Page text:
It is understood that several variations may be made in the foregoing without departing from the scope of the invention. For example, the cabinet 10 and the system 30 are not limited for use with computer and/or home entertainment equipment and the design of each, including their respective dimensions, as well as the number of shelves, etc. can be varied within the scope of the present invention. In this context, the system 30 can extend for the complete width of the cabinet and can be for the purpose of storing objects other than computer and/or entertainment media. Also, rather than rest on the desktop 22, the cabinet 10 can be designed to rest on the floor in which case it would be of a greater length and contain additional shelves and panels. Further, the spatial references, such as “upper”, “lower”, “side”, “front”, “rear”, “horizontal”, and “vertical” are for the purpose of illustration only and are not intended to limit the specific orientation or location of the structure described above.
Since other modifications, changes, and substitutions are intended in the foregoing disclosure, it is appropriate that the appended claims be construed broadly and in a manner consistent with the scope of the invention.
|Cited Patent||Filing date||Publication date||Applicant||Title|
|US339325 *||Jun 21, 1885||Apr 6, 1886||rountree|
|US370557 *||Apr 19, 1887||Sep 27, 1887||petersen|
|US1929095 *||May 25, 1931||Oct 3, 1933||Remington Rand Inc||Filing and index system|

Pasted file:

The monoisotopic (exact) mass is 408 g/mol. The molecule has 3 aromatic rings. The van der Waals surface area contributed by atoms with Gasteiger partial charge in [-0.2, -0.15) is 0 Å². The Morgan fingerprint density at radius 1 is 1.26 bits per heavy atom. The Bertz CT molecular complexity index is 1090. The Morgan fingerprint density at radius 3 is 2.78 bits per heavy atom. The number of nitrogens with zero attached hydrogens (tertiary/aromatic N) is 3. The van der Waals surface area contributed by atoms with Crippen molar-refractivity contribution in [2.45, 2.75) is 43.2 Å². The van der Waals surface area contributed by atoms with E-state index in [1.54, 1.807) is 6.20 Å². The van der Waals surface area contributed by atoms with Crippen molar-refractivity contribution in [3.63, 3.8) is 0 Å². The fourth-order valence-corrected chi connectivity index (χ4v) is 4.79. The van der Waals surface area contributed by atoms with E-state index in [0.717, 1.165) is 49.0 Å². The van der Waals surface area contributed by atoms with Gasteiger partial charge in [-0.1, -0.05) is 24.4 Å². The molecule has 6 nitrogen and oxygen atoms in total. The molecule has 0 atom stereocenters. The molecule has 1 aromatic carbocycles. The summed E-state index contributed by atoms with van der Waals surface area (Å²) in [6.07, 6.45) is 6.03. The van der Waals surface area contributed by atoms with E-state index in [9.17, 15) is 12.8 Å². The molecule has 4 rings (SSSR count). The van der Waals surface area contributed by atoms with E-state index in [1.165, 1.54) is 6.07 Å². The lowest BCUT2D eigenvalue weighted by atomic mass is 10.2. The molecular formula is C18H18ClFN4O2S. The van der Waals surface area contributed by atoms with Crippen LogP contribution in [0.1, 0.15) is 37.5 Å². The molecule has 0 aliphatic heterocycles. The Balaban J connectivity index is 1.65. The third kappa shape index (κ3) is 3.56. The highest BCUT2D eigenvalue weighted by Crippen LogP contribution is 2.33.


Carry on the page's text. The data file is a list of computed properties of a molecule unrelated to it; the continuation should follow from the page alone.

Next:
|US3078133 *||Nov 13, 1956||Feb 19, 1963||Schauer Wilbert E||Pivotally and vertically movable shelf structure|
|US4441771 *||Feb 8, 1982||Apr 10, 1984||Roesler Layton S||Drawer apparatus|
|FR2502919A1 *||Title not available|
|GB125816A *||Title not available|
|Citing Patent||Filing date||Publication date||Applicant||Title|
|US6560468||Oct 11, 1999||May 6, 2003||Peter V. Boesen||Cellular telephone, personal digital assistant, and pager unit with capability of short range radio frequency transmissions|
|US6863358 *||Feb 26, 2003||Mar 8, 2005||Haworth, Inc.||Storage cabinet with movable door|
|US7156244 *||Oct 4, 2005||Jan 2, 2007||Randall Nelsen||Cantilevered drawer construction|
|US7305687 *||Apr 29, 2004||Dec 4, 2007||Storage Technology Corporation||Apparatus for supporting a storage container|
|US20050077805 *||Oct 10, 2003||Apr 14, 2005||Dalebout William T.||Modular storage cabinet|
|U.S. Classification||312/323, 312/9.44, G9B/33.017, 312/327, 312/313|
|International Classification||A47B81/06, A47B46/00, G11B33/04|
|Cooperative Classification||G11B33/0461, A47B81/068, A47B81/06, A47B46/005|
|European Classification||G11B33/04D3, A47B81/06K, A47B81/06, A47B46/00D|
|Jul 13, 1999||AS||Assignment|
Owner name: C.G. BRETTING MANUFACTURING COMPANY, INC., WISCONS
Free format text: ASSIGNMENT OF ASSIGNORS INTEREST;ASSIGNOR:COUTURIER, DENNIS P.;REEL/FRAME:010123/0427
Effective date: 19990712
|Sep 24, 1999||AS||Assignment|
Owner name: O SULLIVAN INDUSTRIES, INC., MISSOURI
Free format text: ASSIGNMENT OF ASSIGNORS INTEREST;ASSIGNORS:MAPLE, WADE ANDREW FARRIS;JENSEN, JEFFREY CHARLES;REEL/FRAME:010262/0154
Effective date: 19990907
|Sep 29, 2003||AS||Assignment|
|Dec 8, 2004||REMI||Maintenance fee reminder mailed|
|May 23, 2005||LAPS||Lapse for failure to pay maintenance fees|
|Jul 19, 2005||FP||Expired due to failure to pay maintenance fee|
Effective date: 20050522